The Cover Letter
I can’t tell you how many times I hear, “Nobody uses cover letters anymore” or “Hiring Managers or Recruiters don’t read cover letters.” Well, these statements can’t be further from the truth. Cover letters are just and if not more important than they have ever been. You take the time and money to get a great resume together and don’t put any thought into a cover letter. It’s like having a Corvette with an empty gas tank an amazing automobile, but you can’t drive it anywhere. Personally, people who don’t take the time to put a cover letter together are doing an injustice to their job search.
Why Do I Need A Cover Letter?
I’ll be the first to admit that a hiring manager or recruiter doesn’t have the time to read every cover letter and resume they receive fully. I also can’t tell you how many times I looked for a cover letter with a resume to give me an insight into a potential candidate’s qualifications. When a company has two similar resumes side by side, a cover letter can add a voice to your resume and increase your odds of getting that interview.
What Is A Cover Letter?
In the past, before electronic mail you mailed your resume and enclosed with your resume was a cover letter. A cover letter introduces your resume and gives it purpose, clarity, and personality. Remember a cover letter is your “First Impression,” and it also provides a look into how well you communicate, so please take the time to write clearly and professionally, avoiding any grammar-spelling errors, jargons and run on sentences. Show enthusiasm, optimism, and confidence, but professional and respectful, there is a thin line where you can sound pompous which can destroy that first impression.
There are generally three types of cover letters
- The application letter – which is in response to a published job opening
- The prospecting letter – which inquires about a possible position in a company
- The networking letter – this letter is asking for assistance in your job search from a contact you were given.
Each cover letter that you send needs to be crafted for each position/company you apply. Please do not just write a general letter that you change the contact information; these types of letters are in poor taste and will add nothing to your chances of getting that interview. You need to communicate what you can do for the company and how your experience fits the position.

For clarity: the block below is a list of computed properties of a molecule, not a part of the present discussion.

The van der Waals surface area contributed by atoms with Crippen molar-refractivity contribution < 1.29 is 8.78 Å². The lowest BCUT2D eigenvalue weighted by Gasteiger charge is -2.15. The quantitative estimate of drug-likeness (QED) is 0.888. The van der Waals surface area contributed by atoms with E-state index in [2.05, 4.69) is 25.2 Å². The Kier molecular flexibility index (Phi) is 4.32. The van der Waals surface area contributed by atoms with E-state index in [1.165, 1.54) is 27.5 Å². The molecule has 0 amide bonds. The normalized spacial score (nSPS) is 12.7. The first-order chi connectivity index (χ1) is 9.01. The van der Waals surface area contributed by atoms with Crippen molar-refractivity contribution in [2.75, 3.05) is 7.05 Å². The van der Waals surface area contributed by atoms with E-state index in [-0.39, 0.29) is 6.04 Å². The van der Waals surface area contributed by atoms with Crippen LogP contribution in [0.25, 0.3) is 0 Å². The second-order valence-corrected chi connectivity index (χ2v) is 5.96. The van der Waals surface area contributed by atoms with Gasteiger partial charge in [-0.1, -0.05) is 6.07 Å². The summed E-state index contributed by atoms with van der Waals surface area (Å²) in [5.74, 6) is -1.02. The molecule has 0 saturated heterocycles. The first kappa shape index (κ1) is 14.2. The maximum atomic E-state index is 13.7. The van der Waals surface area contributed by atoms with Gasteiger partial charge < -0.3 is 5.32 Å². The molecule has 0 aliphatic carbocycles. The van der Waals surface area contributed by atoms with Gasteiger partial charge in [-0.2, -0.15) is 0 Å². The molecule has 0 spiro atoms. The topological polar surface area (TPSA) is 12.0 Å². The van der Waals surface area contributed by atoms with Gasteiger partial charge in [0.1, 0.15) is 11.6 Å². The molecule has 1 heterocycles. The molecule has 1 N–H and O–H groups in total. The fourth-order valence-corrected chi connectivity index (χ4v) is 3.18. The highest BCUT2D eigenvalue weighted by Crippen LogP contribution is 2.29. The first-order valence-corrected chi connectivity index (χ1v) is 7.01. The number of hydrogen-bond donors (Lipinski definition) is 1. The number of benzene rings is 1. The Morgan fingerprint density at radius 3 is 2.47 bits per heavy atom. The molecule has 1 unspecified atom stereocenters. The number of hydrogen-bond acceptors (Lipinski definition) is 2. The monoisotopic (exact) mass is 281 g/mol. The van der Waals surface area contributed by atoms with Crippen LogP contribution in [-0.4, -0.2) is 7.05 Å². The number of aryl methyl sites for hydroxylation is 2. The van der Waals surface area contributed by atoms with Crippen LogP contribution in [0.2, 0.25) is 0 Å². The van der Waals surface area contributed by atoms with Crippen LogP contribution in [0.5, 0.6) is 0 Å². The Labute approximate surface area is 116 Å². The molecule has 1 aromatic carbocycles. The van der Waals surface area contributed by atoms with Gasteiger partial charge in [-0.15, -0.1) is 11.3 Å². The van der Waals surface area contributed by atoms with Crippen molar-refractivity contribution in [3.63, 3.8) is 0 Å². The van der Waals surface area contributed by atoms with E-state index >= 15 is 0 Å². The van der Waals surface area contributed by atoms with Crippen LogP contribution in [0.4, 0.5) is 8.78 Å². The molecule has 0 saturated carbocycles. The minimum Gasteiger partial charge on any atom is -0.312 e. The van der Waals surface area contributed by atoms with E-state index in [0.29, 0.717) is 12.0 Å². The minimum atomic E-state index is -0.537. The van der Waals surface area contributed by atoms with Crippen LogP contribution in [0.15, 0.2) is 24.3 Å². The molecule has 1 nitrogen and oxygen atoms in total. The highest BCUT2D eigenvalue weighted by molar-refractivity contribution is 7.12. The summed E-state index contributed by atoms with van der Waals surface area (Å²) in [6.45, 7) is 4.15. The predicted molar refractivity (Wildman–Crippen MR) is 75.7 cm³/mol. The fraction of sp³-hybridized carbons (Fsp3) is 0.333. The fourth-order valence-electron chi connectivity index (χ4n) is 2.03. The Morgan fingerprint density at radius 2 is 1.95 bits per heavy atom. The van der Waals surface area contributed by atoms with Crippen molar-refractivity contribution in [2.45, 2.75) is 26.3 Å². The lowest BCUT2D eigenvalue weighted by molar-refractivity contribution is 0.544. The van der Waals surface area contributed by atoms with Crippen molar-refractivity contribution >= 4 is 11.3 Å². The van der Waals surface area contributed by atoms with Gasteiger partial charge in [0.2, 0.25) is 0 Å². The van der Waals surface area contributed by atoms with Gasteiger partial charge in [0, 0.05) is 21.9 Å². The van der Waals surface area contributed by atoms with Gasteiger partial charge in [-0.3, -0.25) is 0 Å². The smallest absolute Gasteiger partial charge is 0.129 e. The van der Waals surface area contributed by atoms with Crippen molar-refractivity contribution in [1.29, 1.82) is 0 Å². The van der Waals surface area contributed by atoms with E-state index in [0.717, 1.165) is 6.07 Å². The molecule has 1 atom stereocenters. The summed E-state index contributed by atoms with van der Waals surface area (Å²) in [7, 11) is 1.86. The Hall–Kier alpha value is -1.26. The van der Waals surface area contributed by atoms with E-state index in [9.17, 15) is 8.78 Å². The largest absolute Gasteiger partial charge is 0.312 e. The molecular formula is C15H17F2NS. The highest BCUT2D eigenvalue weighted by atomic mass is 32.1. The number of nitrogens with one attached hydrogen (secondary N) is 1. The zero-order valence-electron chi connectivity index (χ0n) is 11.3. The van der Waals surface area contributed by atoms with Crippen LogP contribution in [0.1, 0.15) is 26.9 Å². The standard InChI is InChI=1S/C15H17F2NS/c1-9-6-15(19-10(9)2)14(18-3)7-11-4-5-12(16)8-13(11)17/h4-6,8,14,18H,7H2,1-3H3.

What Should A Cover Letter Include?
- Cover letters are preferably only one page.
- Your font and your name header should match the resume’s to look uniform.
- Whenever possible address each employer by name and title the Dear “Sir/Madam” just doesn’t cut it especially if it’s a prospecting cover letter.
- You need to do some work and research to try to find the name/title of the person doing the hiring; this effort will go a long way with impressing the person hiring
- Paragraph #1 – This is your opening paragraph, where you state the purpose for writing; how you learned of the organization or position, and necessary information about yourself (your current title, years of experience).
- Paragraph #2– Tell why you’re interested in the employer or type of work the employer does (merely stating that you are interested in the position without explaining why will sound like you used a template letter).
- Communicate how you understand enough about the company and the open position; relate your background and experience that suit their requirements. Arouses your reader’s curiosity by mentioning points that are important to the job you are seeking
- Never state what the position or company can do for you but what you can do for them
- Your cover letter needs to compliment your resume and not restate your resume
- Paragraph #3– This is your closing paragraph, indicate that you would like the opportunity to interview for a position or to talk with the employer to learn more about possible opportunities
- Indicate that your resume is also enclosed with the cover letter and offer to provide additional information if needed (a portfolio, a sample publication, a dossier, an audition tape, a writing sample or even a list of references) and indicate how they can obtain these if needed
- Thank the reader for his/her consideration and that you look forward to hearing from him/her
The above information for a cover letter can be an email with an attached resume. It depends on what they are asking for or how you are perusing the company. But make sure you triple check for grammar and spelling errors, a potential employer will not overlook these and will kill your first impression. Also if you are using a previous copy of a cover e-note make sure you change all required information. I can’t tell you how many times I received cover letters for a position and it had the wrong company or position in the cover letter, and they were not called in for an interview. As mentioned, it is best to craft a new cover letter for each job that you are sending a resume.